The Sundance 2023 horror, birth/rebirth, directed by Laura Moss and co-written by Moss and Brendan J. O’Brien, is a modern-day Frankenstein but fresher, both in a literal and a film sense. It follows two women working at the same hospital whose worlds collide after a tragedy. As such, birth/rebirth navigates death, grief, and the lengths people go to avoid the facts of life with a dynamic cast and suspenseful music, raising the tension to a fever pitch.
At the start of the film, audiences see from the point of view of a pregnant woman in an ambulance. She doesn’t last long. After undergoing a cesarean in the hospital, she passes away. The focus shifts to two women at the hospital; Celia (Judy Reyes), a nurse, and Dr. Rose Caspar (Marin Ireland), a morgue technician. Celia cares for the deceased woman’s baby, and Rose processes the dead body, taking some parts home with her.
Rose quickly shows herself to be cold, clinical, and unlikeable. Yes, she works with dead bodies but in her free time, Rose jerks off a random man in a bar and collects his semen. This scene is strange but also funny, given Rose’s boredom during the act. Many women look bored during sexual encounters, but they don’t give the transactional abruptness of Rose.
In addition to semen, she collects a small blood sample and is good to go. Even stranger, she has blood bags in her fridge, which she uses as an IV for her pig. Yes, there’s a pig in her apartment. And yes, that semen comes into use later too. Birth/rebirth is clear about the type of person Rose is from the beginning, establishing her as a kind of feminine Dr. Frankenstein within a few scenes.
On the other hand, Celia’s whole life is her daughter, Lila (A.J. Lister). Here birth/rebirth uses a handful of moments to show Celia’s loving, close relationship with her six-year-old daughter. On a bus ride, Celia’s looking at her phone when her daughter adorably tells her a secret – that she needs attention. Later, as awareness of her daughter’s mortality grows, the terror of having missed the opportunity to say goodbye and “I love you” is unbearable.
Despite Rose’s frigid demeanor, she does not have a poker face when Celia arrives in the morgue to see her daughter. It’s a wonder Celia didn’t attack her then because every part of Rose screams guilty. Once she confronts her again at Rose’s car, and Rose flees that is the final strike for Celia. Instead of going to the police, she waits outside Rose’s apartment and rushes in when Rose tries to escape again.
What happens next is where birth/rebirth really takes off, rooting its fantastical tale in reality by exploring societal dynamics. Lila is reanimated after death, thanks to her now co-parents Celia and Rose. As the situation progresses, they’re uncertain if Lila is still Lila – what parts of her have healed, what remains, what is lost? Frankenstein’s creation arguably is only a monster because the creator did not put in the work to raise, teach, or guide them. Here Lila has Rose and Celia but the value of their examples and their experiment is unclear.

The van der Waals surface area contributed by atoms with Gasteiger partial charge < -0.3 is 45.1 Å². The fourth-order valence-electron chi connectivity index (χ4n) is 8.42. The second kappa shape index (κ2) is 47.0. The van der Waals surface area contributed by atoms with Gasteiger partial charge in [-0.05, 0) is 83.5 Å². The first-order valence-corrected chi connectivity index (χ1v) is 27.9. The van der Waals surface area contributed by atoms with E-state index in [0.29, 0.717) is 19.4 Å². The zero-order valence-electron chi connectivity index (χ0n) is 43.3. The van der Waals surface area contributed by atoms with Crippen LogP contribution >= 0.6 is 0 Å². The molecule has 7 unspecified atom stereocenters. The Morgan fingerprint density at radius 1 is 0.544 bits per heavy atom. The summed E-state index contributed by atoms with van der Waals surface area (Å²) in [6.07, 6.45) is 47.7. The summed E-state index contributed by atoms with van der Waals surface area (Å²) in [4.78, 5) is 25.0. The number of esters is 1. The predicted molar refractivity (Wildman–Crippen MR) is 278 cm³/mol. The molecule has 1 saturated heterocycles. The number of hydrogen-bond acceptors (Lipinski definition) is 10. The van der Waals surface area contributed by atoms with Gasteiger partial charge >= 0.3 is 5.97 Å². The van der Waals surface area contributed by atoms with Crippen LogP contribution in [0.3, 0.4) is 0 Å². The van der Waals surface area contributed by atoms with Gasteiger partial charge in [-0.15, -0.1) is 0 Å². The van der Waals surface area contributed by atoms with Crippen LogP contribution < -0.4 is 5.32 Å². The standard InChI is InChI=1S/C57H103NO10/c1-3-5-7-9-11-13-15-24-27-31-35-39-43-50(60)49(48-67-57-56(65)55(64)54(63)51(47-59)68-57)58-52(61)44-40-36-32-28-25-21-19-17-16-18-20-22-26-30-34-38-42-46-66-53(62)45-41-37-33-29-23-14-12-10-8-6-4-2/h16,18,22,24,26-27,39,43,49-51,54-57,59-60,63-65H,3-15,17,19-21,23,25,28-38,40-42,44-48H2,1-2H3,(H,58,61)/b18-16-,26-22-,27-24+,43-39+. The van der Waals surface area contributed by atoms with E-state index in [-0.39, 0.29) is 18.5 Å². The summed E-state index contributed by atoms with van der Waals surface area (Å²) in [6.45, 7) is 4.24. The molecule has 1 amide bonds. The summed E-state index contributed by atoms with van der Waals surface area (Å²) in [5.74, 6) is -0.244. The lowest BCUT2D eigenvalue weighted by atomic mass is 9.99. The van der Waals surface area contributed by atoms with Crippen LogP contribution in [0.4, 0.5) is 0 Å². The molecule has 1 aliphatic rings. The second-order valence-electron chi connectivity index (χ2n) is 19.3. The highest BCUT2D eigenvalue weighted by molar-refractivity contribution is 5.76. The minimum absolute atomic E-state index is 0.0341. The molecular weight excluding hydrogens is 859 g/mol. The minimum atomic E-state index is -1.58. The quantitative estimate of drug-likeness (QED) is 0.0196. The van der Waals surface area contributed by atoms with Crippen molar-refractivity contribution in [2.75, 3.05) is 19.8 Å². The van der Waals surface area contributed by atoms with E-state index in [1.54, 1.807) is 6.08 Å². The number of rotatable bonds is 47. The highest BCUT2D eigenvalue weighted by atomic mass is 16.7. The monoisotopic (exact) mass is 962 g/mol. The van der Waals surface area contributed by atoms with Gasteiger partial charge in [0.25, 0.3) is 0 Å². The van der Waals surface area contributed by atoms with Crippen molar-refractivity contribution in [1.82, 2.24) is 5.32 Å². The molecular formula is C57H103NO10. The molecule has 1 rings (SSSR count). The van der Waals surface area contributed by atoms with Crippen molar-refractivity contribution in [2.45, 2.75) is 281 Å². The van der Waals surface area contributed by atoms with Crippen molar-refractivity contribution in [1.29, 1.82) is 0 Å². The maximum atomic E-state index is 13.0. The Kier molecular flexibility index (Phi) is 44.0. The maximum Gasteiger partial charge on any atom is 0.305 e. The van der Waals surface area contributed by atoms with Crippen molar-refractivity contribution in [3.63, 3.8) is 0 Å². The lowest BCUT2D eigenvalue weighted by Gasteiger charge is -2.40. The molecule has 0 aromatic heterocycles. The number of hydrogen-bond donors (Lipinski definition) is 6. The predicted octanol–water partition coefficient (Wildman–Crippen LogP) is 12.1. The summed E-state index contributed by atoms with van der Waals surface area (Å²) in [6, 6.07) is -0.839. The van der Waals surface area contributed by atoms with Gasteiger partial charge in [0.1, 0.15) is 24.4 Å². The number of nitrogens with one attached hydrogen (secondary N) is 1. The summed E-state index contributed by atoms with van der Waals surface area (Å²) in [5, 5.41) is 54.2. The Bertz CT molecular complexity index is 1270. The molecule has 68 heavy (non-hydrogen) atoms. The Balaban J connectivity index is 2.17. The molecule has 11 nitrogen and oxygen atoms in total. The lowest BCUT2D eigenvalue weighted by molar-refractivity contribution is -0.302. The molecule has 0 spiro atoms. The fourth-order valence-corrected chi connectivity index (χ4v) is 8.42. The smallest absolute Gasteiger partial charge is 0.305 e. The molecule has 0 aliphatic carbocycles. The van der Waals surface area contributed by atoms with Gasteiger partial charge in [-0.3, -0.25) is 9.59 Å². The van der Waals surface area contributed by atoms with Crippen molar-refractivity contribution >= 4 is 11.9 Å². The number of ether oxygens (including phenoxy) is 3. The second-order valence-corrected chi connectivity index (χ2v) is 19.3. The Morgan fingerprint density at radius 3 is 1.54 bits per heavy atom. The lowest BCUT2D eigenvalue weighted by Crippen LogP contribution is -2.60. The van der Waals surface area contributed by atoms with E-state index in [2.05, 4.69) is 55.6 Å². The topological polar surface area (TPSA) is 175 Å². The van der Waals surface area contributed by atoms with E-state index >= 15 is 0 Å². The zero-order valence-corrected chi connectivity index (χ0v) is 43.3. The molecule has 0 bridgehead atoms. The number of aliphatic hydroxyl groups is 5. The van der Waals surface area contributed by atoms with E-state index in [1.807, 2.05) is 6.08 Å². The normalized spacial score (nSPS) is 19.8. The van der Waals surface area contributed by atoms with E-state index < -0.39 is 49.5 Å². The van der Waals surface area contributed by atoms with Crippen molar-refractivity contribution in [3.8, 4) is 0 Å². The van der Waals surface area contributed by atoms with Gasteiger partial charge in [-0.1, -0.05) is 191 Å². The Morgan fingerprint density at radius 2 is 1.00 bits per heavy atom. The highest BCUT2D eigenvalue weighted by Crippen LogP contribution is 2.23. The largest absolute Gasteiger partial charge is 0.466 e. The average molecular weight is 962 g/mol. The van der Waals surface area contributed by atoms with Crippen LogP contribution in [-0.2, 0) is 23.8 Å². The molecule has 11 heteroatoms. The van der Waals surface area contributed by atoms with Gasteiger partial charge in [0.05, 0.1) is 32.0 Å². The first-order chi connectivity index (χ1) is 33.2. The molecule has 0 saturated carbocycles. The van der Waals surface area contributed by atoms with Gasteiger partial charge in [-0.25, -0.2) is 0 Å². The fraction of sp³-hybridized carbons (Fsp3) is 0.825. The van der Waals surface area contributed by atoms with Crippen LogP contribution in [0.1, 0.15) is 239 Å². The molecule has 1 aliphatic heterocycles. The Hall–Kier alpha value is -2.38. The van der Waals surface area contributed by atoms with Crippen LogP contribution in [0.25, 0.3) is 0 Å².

Rose is motivated by science, and Celia is driven to save her daughter. But is that enough to play God?
Judy Reyes brings anger, pain, and love to the role of Celia. Her phenomenal performances are unsurprising if you’ve seen her in Fear the Walking Dead. She’s just that good. One look from her conveys so much range, you ache for her. Celia’s a perfect foil for Rose’s less emotional, abrasive nature. Marin Ireland as Rose exudes a stony personality that leaves you uncomfortable each time she’s on screen. The question of what she is capable of always plays at the back of your mind. And A.J. Lister delivers a perfect contrast in her before-death and after-death performances. You want to hug one but give a wide berth to the other.
With its women-centered cast, birth/rebirth delivers something special, especially at a time when women face challenges to bodily autonomy. Each scene ratchets the tension, thanks to how director Moss underlines the performances with music that sounds like science and spirituality merged. The twist is not a shock but still delivers an “aha” moment, but the film does not need it to be impactful.
If you’re a fan of horror that’s more suspenseful and tackles heavier subjects, then birth/rebirth is one to watch and rewatch. It’s got this chilling quality that nestles under the flesh but does not strive for abject terror, although there’s plenty of gore, depth, and eerieness packaged into its 98-minute runtime. Light on jumps, birth/rebirth delivers a thoughtful, horrifying truth about women’s bodies, rights, and autonomy in a creepy tale of reanimation.